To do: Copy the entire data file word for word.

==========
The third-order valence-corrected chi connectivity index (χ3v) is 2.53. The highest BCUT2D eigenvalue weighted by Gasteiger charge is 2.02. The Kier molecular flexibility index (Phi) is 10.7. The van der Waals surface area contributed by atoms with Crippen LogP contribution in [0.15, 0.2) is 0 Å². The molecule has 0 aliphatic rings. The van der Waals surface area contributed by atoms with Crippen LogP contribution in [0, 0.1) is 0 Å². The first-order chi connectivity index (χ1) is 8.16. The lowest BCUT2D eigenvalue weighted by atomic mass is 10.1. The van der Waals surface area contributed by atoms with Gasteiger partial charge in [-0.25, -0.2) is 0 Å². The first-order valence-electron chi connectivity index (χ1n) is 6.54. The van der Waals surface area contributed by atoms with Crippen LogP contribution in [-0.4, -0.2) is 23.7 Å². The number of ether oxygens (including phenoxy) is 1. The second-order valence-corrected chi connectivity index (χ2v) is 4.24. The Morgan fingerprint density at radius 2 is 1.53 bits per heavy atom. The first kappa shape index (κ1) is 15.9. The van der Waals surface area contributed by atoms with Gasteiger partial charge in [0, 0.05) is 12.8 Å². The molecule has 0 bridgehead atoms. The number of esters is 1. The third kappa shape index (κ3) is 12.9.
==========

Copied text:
The third-order valence-corrected chi connectivity index (χ3v) is 2.53. The highest BCUT2D eigenvalue weighted by Gasteiger charge is 2.02. The Kier molecular flexibility index (Phi) is 10.7. The van der Waals surface area contributed by atoms with Crippen LogP contribution in [0.15, 0.2) is 0 Å². The molecule has 0 aliphatic rings. The van der Waals surface area contributed by atoms with Crippen LogP contribution in [0, 0.1) is 0 Å². The first-order chi connectivity index (χ1) is 8.16. The lowest BCUT2D eigenvalue weighted by atomic mass is 10.1. The van der Waals surface area contributed by atoms with Gasteiger partial charge in [-0.25, -0.2) is 0 Å². The first-order valence-electron chi connectivity index (χ1n) is 6.54. The van der Waals surface area contributed by atoms with Crippen LogP contribution in [-0.4, -0.2) is 23.7 Å². The number of ether oxygens (including phenoxy) is 1. The second-order valence-corrected chi connectivity index (χ2v) is 4.24. The Morgan fingerprint density at radius 2 is 1.53 bits per heavy atom. The first kappa shape index (κ1) is 15.9. The van der Waals surface area contributed by atoms with Gasteiger partial charge in [0, 0.05) is 12.8 Å². The molecule has 0 bridgehead atoms. The number of esters is 1. The third kappa shape index (κ3) is 12.9.